So I did a chroot from the second terminal and did an /sbin/lsusb, since /sbin in not in the ‘PATH’ by default. That too, didn’t work out. But this time it didn’t even complain anything. Just nothing at all, no output. Last time, at-least it complained it could not find something. So how do we go forward now ??? Here comes ‘strace’ to the rescue !!!

strace is of-course a really nice tool to know what system calls are made and lots of internal stuff a binary will do while being executed. But ‘strace’ is not installed by default on a RHEL5 machine, which is the case here. As most of you would know, anaconda creates a virtual file system which consists of most of the folders found under a linux main /. The location where the OS is installed is mounted under /mnt/sysimage.

Since we already have an ISO from where we have booted the machine from (DVD/CD), we are free to mount it on the filesystem, which is what we did. :

# mkdir /mnt/source
# mount -t iso9660 /dev/hdc /mnt/source
# cd /mnt/source/Server/

In case you want to know how the DVD/CD drive is detected, all you need to do is execute ‘dmesg’ in the available terminal. ie.. after pressing ‘Alt + Ctrl + F2’.

So we went forward and mounted the DVD to /mnt/source and changed the directory to /mnt/source/Server where all the rpm packages reside. Installed the package ‘strace’ using an ‘rpm -ivh’. Please note that we need to use ‘–root /mnt/sysimage’ as an option since we are installing the package to our newly installed file system which is at /mnt/sysimage. If this is not used, the installer will try to install the package to the virtual environment created in the memory.

# cd /mnt/source/Server
# rpm -ivh strace-&lt;version&gt;.rpm --root /mnt/sysimage
# cd
# chroot /mnt/sysimage

This will make /mnt/sysimage as the working root, ie.. where our installation was done. OK.. now for the ‘strace’ stuff.

# strace -fxvto strace.log -s 1024 /sbin/lsusb

The strace output will be saved to ‘strace.log’ which we can open up in a text editor of our choice. Opening it in ‘vi’, shows a lot of stuff such as the command run, the default language, location of libraries loaded, the environment variables etc.. In this case we would only need to be interested in the last parts, ie.. to know where the binary failed :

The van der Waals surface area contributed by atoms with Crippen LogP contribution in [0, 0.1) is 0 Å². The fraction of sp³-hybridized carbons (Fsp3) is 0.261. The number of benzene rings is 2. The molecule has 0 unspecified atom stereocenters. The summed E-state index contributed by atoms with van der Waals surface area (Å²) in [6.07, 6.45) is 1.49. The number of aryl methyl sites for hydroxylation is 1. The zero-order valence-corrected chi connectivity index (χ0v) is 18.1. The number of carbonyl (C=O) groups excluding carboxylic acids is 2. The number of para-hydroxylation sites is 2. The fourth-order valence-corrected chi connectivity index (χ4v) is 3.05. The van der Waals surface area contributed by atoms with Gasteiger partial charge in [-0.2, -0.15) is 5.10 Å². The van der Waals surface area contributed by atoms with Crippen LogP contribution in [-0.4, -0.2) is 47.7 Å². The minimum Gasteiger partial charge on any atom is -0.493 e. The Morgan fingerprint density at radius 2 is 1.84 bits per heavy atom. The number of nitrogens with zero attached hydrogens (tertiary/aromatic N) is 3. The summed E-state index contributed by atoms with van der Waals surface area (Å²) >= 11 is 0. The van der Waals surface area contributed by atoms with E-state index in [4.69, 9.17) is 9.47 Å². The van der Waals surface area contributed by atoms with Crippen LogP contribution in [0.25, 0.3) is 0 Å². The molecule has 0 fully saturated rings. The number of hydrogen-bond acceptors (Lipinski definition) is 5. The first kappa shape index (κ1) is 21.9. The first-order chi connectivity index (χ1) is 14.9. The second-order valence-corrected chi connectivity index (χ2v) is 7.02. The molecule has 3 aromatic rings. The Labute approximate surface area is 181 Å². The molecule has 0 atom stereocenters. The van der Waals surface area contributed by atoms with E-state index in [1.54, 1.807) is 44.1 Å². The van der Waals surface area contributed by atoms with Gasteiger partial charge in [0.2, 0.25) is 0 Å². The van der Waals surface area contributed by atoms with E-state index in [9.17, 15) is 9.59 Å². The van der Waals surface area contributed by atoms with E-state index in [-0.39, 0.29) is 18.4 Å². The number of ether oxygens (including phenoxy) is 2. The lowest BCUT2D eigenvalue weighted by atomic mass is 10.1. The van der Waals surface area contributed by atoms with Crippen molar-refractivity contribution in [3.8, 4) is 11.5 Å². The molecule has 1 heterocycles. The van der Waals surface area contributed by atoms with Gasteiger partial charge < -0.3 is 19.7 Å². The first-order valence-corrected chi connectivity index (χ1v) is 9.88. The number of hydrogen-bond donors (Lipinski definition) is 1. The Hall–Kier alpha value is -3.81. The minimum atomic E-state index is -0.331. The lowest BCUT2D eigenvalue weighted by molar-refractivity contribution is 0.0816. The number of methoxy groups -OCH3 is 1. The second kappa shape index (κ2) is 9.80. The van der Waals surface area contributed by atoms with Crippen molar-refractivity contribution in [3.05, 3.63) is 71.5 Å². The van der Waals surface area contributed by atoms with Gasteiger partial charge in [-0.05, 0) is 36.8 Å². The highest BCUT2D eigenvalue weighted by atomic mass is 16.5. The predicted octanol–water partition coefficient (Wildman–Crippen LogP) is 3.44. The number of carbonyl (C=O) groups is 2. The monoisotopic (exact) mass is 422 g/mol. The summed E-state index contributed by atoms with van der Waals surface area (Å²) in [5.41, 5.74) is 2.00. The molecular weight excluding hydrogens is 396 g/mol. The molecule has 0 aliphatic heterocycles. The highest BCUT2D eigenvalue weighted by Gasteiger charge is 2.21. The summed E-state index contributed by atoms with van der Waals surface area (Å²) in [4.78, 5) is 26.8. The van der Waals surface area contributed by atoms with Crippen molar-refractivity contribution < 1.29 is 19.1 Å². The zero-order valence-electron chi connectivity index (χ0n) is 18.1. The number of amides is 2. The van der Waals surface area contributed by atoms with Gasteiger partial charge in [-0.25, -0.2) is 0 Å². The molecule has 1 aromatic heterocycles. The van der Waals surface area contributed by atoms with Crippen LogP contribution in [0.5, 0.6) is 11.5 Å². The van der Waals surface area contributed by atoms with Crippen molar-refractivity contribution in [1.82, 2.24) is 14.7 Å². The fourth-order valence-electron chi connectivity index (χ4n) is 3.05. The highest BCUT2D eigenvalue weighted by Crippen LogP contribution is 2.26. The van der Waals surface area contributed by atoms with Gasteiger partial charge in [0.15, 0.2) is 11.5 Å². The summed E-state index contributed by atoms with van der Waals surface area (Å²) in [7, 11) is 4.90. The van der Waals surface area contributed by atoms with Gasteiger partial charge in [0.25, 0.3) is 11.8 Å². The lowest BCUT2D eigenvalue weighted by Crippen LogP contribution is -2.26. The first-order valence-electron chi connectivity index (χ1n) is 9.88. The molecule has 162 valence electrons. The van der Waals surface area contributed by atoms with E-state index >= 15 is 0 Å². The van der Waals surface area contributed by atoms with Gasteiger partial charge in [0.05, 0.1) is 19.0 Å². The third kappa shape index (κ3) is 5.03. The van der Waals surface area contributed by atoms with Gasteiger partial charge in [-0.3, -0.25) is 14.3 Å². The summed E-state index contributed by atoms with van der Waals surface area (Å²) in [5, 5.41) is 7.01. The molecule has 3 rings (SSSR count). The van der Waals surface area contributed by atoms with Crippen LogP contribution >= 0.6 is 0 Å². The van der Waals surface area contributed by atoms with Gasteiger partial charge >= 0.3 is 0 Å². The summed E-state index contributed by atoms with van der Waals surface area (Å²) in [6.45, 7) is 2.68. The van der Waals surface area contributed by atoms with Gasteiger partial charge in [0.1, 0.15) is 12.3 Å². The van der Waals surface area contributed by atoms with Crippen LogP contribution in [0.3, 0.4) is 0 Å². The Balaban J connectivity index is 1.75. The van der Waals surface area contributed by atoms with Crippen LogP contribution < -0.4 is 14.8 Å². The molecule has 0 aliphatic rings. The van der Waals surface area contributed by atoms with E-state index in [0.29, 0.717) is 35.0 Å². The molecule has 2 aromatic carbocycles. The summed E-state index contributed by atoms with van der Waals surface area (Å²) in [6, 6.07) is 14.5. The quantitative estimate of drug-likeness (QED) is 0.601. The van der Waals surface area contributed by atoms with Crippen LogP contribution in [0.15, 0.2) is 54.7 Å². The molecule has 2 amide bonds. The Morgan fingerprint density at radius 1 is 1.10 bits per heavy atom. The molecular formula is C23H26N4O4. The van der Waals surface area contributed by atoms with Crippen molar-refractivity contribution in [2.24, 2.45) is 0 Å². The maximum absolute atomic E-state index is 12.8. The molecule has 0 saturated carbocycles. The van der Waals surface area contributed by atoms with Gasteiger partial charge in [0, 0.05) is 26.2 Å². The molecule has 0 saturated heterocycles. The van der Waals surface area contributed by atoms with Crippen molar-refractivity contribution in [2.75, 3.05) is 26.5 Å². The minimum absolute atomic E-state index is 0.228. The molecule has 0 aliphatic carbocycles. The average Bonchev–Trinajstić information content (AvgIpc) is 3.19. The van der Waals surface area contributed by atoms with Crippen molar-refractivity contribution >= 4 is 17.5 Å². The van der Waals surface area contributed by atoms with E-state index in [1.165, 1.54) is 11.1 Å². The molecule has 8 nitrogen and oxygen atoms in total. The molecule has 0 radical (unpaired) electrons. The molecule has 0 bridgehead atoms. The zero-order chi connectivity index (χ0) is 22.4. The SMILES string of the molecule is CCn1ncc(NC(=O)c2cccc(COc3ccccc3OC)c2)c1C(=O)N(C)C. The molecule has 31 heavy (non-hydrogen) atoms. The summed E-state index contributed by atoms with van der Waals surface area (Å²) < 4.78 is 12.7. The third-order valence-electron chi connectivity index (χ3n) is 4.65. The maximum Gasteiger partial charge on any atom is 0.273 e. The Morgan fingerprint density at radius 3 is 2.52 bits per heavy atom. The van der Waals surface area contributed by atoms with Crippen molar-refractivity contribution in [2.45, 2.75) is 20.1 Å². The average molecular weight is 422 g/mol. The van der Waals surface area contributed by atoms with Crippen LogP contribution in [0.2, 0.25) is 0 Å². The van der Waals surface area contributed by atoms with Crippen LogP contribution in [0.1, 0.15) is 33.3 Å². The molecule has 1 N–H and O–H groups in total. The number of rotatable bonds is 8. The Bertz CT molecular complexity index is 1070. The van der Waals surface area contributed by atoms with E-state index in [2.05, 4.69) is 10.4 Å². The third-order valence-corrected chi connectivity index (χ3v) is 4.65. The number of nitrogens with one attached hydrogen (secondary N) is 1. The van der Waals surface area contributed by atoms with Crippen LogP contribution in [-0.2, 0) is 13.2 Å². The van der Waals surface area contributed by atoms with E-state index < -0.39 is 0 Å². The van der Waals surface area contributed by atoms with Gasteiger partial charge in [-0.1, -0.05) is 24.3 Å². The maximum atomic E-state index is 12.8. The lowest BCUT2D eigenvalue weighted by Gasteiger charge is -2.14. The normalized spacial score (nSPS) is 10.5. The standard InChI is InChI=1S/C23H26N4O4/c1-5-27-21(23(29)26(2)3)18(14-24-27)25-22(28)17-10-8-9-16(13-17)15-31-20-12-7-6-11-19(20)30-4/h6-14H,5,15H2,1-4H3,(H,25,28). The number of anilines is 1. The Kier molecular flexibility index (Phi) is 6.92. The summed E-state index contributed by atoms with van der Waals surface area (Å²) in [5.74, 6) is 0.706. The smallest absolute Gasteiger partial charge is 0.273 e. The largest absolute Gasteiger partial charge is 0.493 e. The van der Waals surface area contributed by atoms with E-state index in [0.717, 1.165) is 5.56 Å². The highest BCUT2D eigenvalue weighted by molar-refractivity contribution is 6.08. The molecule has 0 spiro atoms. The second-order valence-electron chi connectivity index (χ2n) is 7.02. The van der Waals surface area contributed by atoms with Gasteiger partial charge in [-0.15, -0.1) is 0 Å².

15:16:17 open("/dev/bus/usb", O_RDONLY|O_NONBLOCK|O_DIRECTORY) = -1 ENOENT (No such file or directory) = 03067
15:16:17 open("/proc/bus/usb", O_RDONLY|O_NONBLOCK|O_DIRECTORY) = 33067
15:16:17 fstat(3, {st_dev=makedev(0, 3), st_ino=4026532146, st_mode=S_IFDIR|0555, st_nlink=2, st_uid=0, st_gid=0, st_blksize=4096, st_blocks=0, st_size=0, st_atime=2009/09/25-15:16:17, st_mtime=2009/09/25-15:16:17, st_ctime=2009/09/25-15:16:17}) = 03067
15:16:17 fcntl(3, F_SETFD, FD_CLOEXEC) = 03067
15:16:17 getdents(3, {{d_ino=4026532146, d_off=1, d_reclen=24, d_name="."} {d_ino=4026531879, d_off=2, d_reclen=24, d_name=".."}}, 4096) = 483067
15:16:17 getdents(3, {}, 4096) = 03067
15:16:17 close(3) = 03067
15:16:17 exit_group(1) = ?

The above trace output shows how the ‘lsusb’ binary proceeded at its last time and where it failed. We can see that it went to open ‘/dev/bus/usb’, only to find that the said location does not exist. We can understand that it is a directory from the call

open("/dev/bus/usb", O_RDONLY|O_NONBLOCK|O_DIRECTORY)

Ok,, fine.. so what does it do next ?

As the next step, it tries to open ‘/proc/bus/usb’ and it is present, which we know since there are no ‘No such file or directory’ errors. Going further, the binary goes on to do a ‘stat’ on ‘/proc/bus/usb’. After doing an ‘fstat’, it goes to check the file descriptor using ‘fcntl’ and further goes to list the directory contents using ‘getdents’.

This is where we find the interesting output :

getdents(3, {{d_ino=4026532146, d_off=1, d_reclen=24, d_name="."} {d_ino=4026531879, d_off=2, d_reclen=24, d_name=".."}}, 4096) = 48

As you can see in the above trace, it returns ‘.’ and ‘..’, which means there are nothing in /proc/bus/usb. So what we do understand is ‘lsusb’ refers /dev/bus/usb and /proc/bus/usb for its outputs.. If it was not able to find anything, strace would have given us an error which obviously would have made life much easier.

And that’s how ‘/sbin/lsusb’ failed silently.. Isn’t strace a nice tool ??